The world’s best scientists work closely with industry to find solutions for big global problems.
Post author: Robyn Watson. Last update: 14/08/2015 at 11:28 am by Robyn Watson.
Together with our partners from industry and government, Swinburne is pioneering a pre-pilot R&D facility for our nanophotonic technologies, including thin film solar cells on glass, which occupies one entire floor of the new AMDC building.
This ground-breaking development will help to further build capacity and secure Australia’s leading global position in ultra-high efficiency nanophotonic solar cell research and development. Based on our successful outcomes, large scale industry-ready nanophotonic thin film solar modules are now within reach.
Optical data storage
Our optical data storage program aims to address the rapidly escalating energy consumption of big global data centres. By switching from existing energy-hungry data storage technologies, optical data storage (as in polymer based CDs and DVDs) provides much higher capacity, longevity and has low energy requirements. In our laser laboratories in the new AMDC building, fundamental breakthroughs have been achieved in reducing the focus spot of the laser writing beam which makes it possible to cram one petabyte (1,000 terabytes) of data onto a single DVD sized disc.
Wet Chemistry Laboratory
In our wet chemistry laboratory, novel nanoparticles are developed for integration with solar cells of any kind. This technology greatly increases solar cell efficiency by breaking up light into a broad spectrum which in turn leads to greater conversion efficiency of the photons into electrons.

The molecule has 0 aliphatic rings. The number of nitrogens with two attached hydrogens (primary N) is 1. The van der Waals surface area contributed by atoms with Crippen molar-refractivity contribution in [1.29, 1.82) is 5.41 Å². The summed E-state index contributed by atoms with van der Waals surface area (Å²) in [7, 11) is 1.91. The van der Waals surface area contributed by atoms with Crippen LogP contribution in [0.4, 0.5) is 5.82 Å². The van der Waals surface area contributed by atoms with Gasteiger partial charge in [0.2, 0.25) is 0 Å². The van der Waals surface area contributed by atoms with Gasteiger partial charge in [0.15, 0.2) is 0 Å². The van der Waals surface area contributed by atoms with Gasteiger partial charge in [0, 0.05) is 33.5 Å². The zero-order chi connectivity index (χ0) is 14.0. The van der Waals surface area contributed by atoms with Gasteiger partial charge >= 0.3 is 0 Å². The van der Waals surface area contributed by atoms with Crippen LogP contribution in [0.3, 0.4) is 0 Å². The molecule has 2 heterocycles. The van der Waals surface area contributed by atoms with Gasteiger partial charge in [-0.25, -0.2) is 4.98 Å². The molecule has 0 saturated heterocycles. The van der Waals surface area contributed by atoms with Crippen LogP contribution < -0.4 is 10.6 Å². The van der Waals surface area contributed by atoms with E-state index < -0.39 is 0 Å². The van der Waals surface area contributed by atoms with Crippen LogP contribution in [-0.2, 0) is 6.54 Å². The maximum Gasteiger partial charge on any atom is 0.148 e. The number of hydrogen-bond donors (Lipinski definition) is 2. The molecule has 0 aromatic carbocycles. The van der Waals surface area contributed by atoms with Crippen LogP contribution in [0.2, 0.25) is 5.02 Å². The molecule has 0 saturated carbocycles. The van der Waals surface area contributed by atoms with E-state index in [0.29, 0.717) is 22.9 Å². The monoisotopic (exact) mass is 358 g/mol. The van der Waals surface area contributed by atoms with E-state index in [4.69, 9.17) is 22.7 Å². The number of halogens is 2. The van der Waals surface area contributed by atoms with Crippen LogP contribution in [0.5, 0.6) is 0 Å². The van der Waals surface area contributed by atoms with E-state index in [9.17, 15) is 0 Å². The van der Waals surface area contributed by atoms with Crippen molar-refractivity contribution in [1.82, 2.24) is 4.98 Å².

This is where large glass sheets are treated and coated with conductive layers that form the basis of thin film silicon solar cells. Once completed, the coating facility will have two Plasma Enhanced Chemical Vapour Deposition systems capable of manufacturing an entire thin film solar cell.
In this laboratory Swinburne’s patented nanoplasmonic technologies are integrated with solar cells to increase efficiency and stability.
Laser scribing laboratory
Our deep expertise in lasers enables us to manipulate the focus area of a laser beam to only a few nanometres. This is important because it enables us to cut separation grooves so thin that it hardly has an impact on the solar cell’s performance. The grooves are necessary to create narrow pathways for the generated electrons to move quickly to the collection points.
A suite of high-tech metrology equipment is used to measure solar cell efficiency, stability and expected lifetime. The equipment is mainly used to measure, confirm and certify efficiency results.
Centre for Micro-Photonics
Swinburne University of Technology, Hawthorn Campus. Advanced Manufacturing and Design Centre (AMDC), 453-477 Burwood Road, Hawthorn, Victoria, Australia.
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